The public's overwhelming support of the importance of engagement with class work and student hopefulness about the future mirrors the direction that many schools nationwide are taking by adopting positive behavior and positive school culture programs. Many of these programs focus on noncognitive learning domains that are critical to student success.

Adding positive measures to the school effectiveness equation is a core value of the Gallup Student Poll -- an annual Web survey for fifth- through 12th-graders that measures student engagement with school and hope for the future, among other elements that help schools make students ready for the future. The results from this survey complement test scores and other metrics tracked by schools.

Like thousands of other parents around the nation, I'll soon be registering my oldest daughter for her first college entrance exam. I will encourage her to plan ahead, prepare well and perform the best that she can. But before she receives her score, I will remind her of three important truths: her value is not determined by test scores; the opportunity to do good in this world is not measured by the exam; and her potential exceeds the parameters of the exam to tell the tale of her unique talents. Remind a student of these three truths today, so they know that test scores, while important, are not the full measure of a person or an education.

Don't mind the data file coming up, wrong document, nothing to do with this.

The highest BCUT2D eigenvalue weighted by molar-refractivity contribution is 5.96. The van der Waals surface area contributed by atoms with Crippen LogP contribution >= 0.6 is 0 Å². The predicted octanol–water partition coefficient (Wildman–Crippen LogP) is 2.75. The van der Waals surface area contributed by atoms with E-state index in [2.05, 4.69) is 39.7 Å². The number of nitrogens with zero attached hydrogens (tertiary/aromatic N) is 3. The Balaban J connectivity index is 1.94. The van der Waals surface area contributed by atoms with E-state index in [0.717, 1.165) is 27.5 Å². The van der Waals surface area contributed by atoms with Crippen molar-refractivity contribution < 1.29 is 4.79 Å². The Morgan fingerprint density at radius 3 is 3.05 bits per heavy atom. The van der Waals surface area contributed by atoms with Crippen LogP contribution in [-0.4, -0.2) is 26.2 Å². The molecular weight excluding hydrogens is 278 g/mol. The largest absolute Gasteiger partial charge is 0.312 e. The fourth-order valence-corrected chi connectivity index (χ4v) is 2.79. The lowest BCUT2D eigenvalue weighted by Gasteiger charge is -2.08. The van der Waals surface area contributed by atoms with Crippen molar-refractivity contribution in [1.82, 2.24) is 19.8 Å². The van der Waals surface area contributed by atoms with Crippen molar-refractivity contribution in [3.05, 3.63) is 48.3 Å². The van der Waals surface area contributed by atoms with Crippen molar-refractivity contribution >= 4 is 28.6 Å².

This from the Washington Post:
Americans overwhelmingly think there is too much emphasis on standardized testing in public schools and that test scores are not the best way to judge schools, teachers or students, according to a national poll.

The results released Sunday come from the 47th annual PDK/Gallup poll of attitudes toward public schools, the longest-running survey of Americans’ views on public education.